The United Auto Workers Union calls on the automaker's 31 US plants to stop working to support social bargaining.
This is a first since 2007 and the collapse of General Motors (GM), two years later, following the great financial crisis. United Auto Workers (UAW) on Sunday (September 15th) called on its 46,000 members to stop work at General Motors' 31 US factories, starting Monday at noon. The slogan was voted unanimously by the union's top executives, as the four-year contract between the Detroit (Michigan) firm and the union expired Saturday night. "We worked with General Motors when she needed us the most. Today, we stand together, united and in solidarity with our members, their families and the communities in which we live and work. "said Terry Dittes, vice-president of the union.
The agreement with GM was supposed to be school with the other two groups in Detroit, Ford and Fiat Chrysler, whose union agreements were briefly extended. "Auto Workers call on all three major builders to recognize the contributions and sacrifices made by UAW members to create a healthy and profitable industry.", claims the union. Unusually, GM responded by presenting management's proposals in a press release – normally, the cards are only revealed when the deal is concluded: among other things, $ 7 billion (€ 6.3 billion) in investments, 5,400 new jobs, a better profit sharing and a $ 8,000 bonus per person upon signing the contract.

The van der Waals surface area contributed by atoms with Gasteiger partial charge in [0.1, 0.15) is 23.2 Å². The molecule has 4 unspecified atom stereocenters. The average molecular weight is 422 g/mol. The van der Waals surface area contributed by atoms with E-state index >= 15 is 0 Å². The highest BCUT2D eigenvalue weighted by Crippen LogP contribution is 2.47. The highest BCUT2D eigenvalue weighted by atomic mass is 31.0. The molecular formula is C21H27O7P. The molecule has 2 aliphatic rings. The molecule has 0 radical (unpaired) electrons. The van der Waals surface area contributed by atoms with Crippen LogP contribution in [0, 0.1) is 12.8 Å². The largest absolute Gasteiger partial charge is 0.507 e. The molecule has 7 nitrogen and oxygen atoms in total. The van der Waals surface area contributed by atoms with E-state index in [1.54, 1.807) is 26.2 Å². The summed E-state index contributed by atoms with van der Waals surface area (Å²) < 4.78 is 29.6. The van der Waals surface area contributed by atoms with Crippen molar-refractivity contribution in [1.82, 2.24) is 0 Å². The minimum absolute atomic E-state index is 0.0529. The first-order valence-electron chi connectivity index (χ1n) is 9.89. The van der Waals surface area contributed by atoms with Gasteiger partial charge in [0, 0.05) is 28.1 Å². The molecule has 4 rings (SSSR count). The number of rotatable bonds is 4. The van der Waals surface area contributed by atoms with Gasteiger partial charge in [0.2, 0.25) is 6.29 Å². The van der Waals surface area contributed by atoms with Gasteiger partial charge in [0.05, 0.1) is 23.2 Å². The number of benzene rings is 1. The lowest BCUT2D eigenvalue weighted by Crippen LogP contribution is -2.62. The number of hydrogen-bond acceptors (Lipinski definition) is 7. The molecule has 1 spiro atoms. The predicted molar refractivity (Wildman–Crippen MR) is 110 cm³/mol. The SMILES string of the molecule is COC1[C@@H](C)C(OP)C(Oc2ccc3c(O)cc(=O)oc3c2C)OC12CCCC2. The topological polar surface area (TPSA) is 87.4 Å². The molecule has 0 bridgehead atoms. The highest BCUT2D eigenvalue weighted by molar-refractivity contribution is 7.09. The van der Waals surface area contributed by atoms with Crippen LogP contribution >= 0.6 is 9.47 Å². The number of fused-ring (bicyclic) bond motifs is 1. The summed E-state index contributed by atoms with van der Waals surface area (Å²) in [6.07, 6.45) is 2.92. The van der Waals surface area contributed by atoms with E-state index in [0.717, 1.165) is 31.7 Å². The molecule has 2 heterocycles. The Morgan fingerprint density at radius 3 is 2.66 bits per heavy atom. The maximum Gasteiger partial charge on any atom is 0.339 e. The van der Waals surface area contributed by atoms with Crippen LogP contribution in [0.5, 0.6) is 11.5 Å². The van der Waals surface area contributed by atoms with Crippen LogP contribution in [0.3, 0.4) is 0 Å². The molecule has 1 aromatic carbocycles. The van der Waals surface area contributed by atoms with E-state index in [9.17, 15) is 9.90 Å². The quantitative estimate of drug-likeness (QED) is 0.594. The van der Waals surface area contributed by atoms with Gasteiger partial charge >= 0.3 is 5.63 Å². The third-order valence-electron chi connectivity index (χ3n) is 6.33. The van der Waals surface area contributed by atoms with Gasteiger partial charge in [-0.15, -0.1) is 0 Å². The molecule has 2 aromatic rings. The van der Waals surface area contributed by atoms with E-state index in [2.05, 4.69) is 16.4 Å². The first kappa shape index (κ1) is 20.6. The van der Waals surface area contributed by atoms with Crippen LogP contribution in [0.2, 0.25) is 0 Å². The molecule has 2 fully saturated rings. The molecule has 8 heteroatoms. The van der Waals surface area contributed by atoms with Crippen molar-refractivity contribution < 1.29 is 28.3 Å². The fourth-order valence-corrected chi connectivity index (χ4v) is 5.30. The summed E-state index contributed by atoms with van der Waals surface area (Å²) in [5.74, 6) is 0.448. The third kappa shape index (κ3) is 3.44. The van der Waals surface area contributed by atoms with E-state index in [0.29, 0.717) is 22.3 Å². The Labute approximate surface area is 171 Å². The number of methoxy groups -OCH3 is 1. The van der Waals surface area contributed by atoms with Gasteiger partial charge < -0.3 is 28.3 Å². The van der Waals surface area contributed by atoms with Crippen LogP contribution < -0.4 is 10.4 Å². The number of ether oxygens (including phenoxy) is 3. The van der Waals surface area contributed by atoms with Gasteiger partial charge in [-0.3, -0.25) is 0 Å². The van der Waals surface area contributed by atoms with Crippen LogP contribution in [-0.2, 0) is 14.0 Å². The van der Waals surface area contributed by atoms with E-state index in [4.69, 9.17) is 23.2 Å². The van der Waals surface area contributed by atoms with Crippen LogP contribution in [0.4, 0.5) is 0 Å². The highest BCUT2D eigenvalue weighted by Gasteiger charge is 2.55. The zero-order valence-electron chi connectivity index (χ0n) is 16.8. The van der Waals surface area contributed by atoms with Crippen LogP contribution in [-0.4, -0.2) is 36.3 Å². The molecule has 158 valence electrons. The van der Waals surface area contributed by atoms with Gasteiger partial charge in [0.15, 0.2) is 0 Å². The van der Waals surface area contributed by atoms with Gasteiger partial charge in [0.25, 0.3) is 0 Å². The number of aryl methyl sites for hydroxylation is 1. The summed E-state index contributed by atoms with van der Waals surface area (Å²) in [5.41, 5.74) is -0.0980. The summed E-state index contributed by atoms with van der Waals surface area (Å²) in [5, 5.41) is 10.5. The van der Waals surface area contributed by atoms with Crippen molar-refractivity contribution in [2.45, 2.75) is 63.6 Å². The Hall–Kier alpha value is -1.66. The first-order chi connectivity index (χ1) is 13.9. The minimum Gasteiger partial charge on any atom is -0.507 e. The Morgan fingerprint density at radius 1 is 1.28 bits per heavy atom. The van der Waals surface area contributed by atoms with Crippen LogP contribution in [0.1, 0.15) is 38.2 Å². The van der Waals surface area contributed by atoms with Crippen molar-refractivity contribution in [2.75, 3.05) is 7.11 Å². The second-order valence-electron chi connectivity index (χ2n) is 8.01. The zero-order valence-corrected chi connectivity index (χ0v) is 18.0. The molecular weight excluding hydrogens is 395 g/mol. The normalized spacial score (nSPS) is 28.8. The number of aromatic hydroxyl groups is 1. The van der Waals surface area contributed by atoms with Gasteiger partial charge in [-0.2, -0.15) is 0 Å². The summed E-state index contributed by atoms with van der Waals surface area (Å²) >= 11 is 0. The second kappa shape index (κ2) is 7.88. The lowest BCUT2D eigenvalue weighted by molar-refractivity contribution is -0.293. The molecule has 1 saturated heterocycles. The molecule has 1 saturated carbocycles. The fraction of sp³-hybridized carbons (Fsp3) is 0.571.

In fact, GM demanded hard work from its employees during the crisis, their pay and their health insurance, even though the following agreements were more generous. Negotiations appear to have crystallized on three topics. First, wages, while GM is the most profitable firm of the three major historic builders (with Ford and Fiat Chrysler) in North America, with $ 11.8 billion in operating profit in 2018 and 10.8% in operating margin in this territory. Second, the health insurance, whose costs fly away and which covers extremely well employees (3% of dependent against 29% for the average US employees, according to the Kaiser Family Foundation). In the third, the fate of four factories that General Motors, accused not necessarily to relocate, more than the other two American manufacturers, in Mexico and Canada, is closing in Ohio and Michigan. General Motors' management says it has external or internal reconversion solutions for these plants, including its latest flagship location in Detroit, which would manufacture electric pickups in the future.